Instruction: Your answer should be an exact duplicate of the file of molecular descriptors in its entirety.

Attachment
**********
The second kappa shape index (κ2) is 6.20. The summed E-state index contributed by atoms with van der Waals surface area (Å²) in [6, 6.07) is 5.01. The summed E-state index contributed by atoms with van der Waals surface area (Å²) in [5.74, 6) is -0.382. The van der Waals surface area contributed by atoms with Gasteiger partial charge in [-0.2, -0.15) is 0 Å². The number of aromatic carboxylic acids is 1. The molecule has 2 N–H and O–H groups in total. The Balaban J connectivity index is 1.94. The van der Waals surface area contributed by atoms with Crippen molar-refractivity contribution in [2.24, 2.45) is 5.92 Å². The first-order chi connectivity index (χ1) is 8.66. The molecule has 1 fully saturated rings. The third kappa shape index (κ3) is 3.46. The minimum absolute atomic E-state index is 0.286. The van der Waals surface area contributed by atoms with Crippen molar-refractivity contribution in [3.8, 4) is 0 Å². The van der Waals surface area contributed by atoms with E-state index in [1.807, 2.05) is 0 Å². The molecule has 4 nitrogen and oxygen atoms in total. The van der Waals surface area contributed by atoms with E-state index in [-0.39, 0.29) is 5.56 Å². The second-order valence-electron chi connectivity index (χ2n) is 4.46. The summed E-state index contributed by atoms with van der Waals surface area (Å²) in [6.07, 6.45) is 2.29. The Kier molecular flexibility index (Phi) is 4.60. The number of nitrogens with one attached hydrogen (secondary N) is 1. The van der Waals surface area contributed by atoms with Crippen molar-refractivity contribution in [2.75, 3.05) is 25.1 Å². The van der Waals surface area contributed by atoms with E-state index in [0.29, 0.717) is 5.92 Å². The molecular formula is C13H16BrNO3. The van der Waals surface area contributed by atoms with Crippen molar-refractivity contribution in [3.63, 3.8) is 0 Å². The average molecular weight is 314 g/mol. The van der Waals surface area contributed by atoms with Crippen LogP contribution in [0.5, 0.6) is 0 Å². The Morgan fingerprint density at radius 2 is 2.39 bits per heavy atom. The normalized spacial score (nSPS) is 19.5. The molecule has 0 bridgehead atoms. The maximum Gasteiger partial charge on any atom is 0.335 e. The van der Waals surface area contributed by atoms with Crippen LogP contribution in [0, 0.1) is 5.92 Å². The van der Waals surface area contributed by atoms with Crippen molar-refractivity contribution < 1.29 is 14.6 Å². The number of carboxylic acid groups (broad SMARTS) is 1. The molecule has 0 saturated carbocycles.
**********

The second kappa shape index (κ2) is 6.20. The summed E-state index contributed by atoms with van der Waals surface area (Å²) in [6, 6.07) is 5.01. The summed E-state index contributed by atoms with van der Waals surface area (Å²) in [5.74, 6) is -0.382. The van der Waals surface area contributed by atoms with Gasteiger partial charge in [-0.2, -0.15) is 0 Å². The number of aromatic carboxylic acids is 1. The molecule has 2 N–H and O–H groups in total. The Balaban J connectivity index is 1.94. The van der Waals surface area contributed by atoms with Crippen molar-refractivity contribution in [2.24, 2.45) is 5.92 Å². The first-order chi connectivity index (χ1) is 8.66. The molecule has 1 fully saturated rings. The third kappa shape index (κ3) is 3.46. The minimum absolute atomic E-state index is 0.286. The van der Waals surface area contributed by atoms with Crippen molar-refractivity contribution in [3.8, 4) is 0 Å². The van der Waals surface area contributed by atoms with E-state index in [1.807, 2.05) is 0 Å². The molecule has 4 nitrogen and oxygen atoms in total. The van der Waals surface area contributed by atoms with E-state index in [-0.39, 0.29) is 5.56 Å². The second-order valence-electron chi connectivity index (χ2n) is 4.46. The summed E-state index contributed by atoms with van der Waals surface area (Å²) in [6.07, 6.45) is 2.29. The Kier molecular flexibility index (Phi) is 4.60. The number of nitrogens with one attached hydrogen (secondary N) is 1. The van der Waals surface area contributed by atoms with Crippen molar-refractivity contribution in [2.75, 3.05) is 25.1 Å². The van der Waals surface area contributed by atoms with E-state index in [0.29, 0.717) is 5.92 Å². The molecular formula is C13H16BrNO3. The van der Waals surface area contributed by atoms with Crippen molar-refractivity contribution in [3.63, 3.8) is 0 Å². The average molecular weight is 314 g/mol. The van der Waals surface area contributed by atoms with Crippen LogP contribution in [0.5, 0.6) is 0 Å². The Morgan fingerprint density at radius 2 is 2.39 bits per heavy atom. The normalized spacial score (nSPS) is 19.5. The molecule has 0 bridgehead atoms. The maximum Gasteiger partial charge on any atom is 0.335 e. The van der Waals surface area contributed by atoms with Crippen LogP contribution in [0, 0.1) is 5.92 Å². The van der Waals surface area contributed by atoms with Crippen molar-refractivity contribution < 1.29 is 14.6 Å². The number of carboxylic acid groups (broad SMARTS) is 1. The molecule has 0 saturated carbocycles.